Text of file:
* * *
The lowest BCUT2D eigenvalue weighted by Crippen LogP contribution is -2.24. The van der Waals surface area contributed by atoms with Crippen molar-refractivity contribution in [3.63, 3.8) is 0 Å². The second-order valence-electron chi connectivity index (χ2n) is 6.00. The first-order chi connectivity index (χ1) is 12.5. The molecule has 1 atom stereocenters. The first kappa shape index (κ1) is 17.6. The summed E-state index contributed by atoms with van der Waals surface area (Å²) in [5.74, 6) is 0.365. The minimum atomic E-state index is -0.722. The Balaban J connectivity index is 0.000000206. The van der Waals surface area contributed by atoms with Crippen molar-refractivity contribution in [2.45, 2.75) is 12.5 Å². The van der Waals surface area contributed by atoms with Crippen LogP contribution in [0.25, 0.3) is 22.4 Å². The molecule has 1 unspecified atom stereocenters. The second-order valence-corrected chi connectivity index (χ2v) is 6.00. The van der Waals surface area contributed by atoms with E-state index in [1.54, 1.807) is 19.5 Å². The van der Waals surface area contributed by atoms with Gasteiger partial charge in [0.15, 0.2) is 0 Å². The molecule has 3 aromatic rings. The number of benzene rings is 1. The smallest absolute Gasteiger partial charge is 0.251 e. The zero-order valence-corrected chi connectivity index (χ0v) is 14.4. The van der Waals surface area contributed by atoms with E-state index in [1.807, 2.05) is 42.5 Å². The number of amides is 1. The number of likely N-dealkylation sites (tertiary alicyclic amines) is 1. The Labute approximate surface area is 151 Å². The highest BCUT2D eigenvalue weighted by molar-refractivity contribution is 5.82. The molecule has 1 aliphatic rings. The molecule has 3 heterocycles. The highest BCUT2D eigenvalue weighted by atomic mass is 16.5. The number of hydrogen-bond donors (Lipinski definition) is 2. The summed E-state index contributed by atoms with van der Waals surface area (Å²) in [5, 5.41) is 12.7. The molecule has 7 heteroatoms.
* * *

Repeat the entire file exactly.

The lowest BCUT2D eigenvalue weighted by Crippen LogP contribution is -2.24. The van der Waals surface area contributed by atoms with Crippen molar-refractivity contribution in [3.63, 3.8) is 0 Å². The second-order valence-electron chi connectivity index (χ2n) is 6.00. The first-order chi connectivity index (χ1) is 12.5. The molecule has 1 atom stereocenters. The first kappa shape index (κ1) is 17.6. The summed E-state index contributed by atoms with van der Waals surface area (Å²) in [5.74, 6) is 0.365. The minimum atomic E-state index is -0.722. The Balaban J connectivity index is 0.000000206. The van der Waals surface area contributed by atoms with Crippen molar-refractivity contribution in [2.45, 2.75) is 12.5 Å². The van der Waals surface area contributed by atoms with Crippen LogP contribution in [0.25, 0.3) is 22.4 Å². The molecule has 1 unspecified atom stereocenters. The second-order valence-corrected chi connectivity index (χ2v) is 6.00. The van der Waals surface area contributed by atoms with E-state index in [1.54, 1.807) is 19.5 Å². The van der Waals surface area contributed by atoms with Gasteiger partial charge in [0.15, 0.2) is 0 Å². The molecule has 3 aromatic rings. The number of benzene rings is 1. The smallest absolute Gasteiger partial charge is 0.251 e. The zero-order valence-corrected chi connectivity index (χ0v) is 14.4. The van der Waals surface area contributed by atoms with E-state index in [1.807, 2.05) is 42.5 Å². The number of amides is 1. The number of likely N-dealkylation sites (tertiary alicyclic amines) is 1. The Labute approximate surface area is 151 Å². The highest BCUT2D eigenvalue weighted by molar-refractivity contribution is 5.82. The molecule has 1 aliphatic rings. The molecule has 3 heterocycles. The highest BCUT2D eigenvalue weighted by atomic mass is 16.5. The number of hydrogen-bond donors (Lipinski definition) is 2. The summed E-state index contributed by atoms with van der Waals surface area (Å²) in [5, 5.41) is 12.7. The molecule has 7 heteroatoms.